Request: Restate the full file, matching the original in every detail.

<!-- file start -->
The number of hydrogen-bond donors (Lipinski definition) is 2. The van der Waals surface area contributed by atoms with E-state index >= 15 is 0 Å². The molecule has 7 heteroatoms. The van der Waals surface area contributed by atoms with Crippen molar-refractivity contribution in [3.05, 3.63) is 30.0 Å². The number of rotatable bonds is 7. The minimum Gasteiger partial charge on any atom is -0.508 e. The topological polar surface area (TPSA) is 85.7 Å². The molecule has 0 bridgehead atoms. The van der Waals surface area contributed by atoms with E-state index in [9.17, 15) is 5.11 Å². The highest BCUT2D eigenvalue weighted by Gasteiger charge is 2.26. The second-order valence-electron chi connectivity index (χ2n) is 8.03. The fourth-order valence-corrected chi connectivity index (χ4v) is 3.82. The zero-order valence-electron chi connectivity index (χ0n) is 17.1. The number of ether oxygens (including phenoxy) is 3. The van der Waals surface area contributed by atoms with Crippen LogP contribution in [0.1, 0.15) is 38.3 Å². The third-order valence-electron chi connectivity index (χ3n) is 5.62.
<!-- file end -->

The number of hydrogen-bond donors (Lipinski definition) is 2. The van der Waals surface area contributed by atoms with E-state index >= 15 is 0 Å². The molecule has 7 heteroatoms. The van der Waals surface area contributed by atoms with Crippen molar-refractivity contribution in [3.05, 3.63) is 30.0 Å². The number of rotatable bonds is 7. The minimum Gasteiger partial charge on any atom is -0.508 e. The topological polar surface area (TPSA) is 85.7 Å². The molecule has 0 bridgehead atoms. The van der Waals surface area contributed by atoms with E-state index in [9.17, 15) is 5.11 Å². The highest BCUT2D eigenvalue weighted by Gasteiger charge is 2.26. The second-order valence-electron chi connectivity index (χ2n) is 8.03. The fourth-order valence-corrected chi connectivity index (χ4v) is 3.82. The zero-order valence-electron chi connectivity index (χ0n) is 17.1. The number of ether oxygens (including phenoxy) is 3. The van der Waals surface area contributed by atoms with Crippen LogP contribution in [0.1, 0.15) is 38.3 Å². The third-order valence-electron chi connectivity index (χ3n) is 5.62.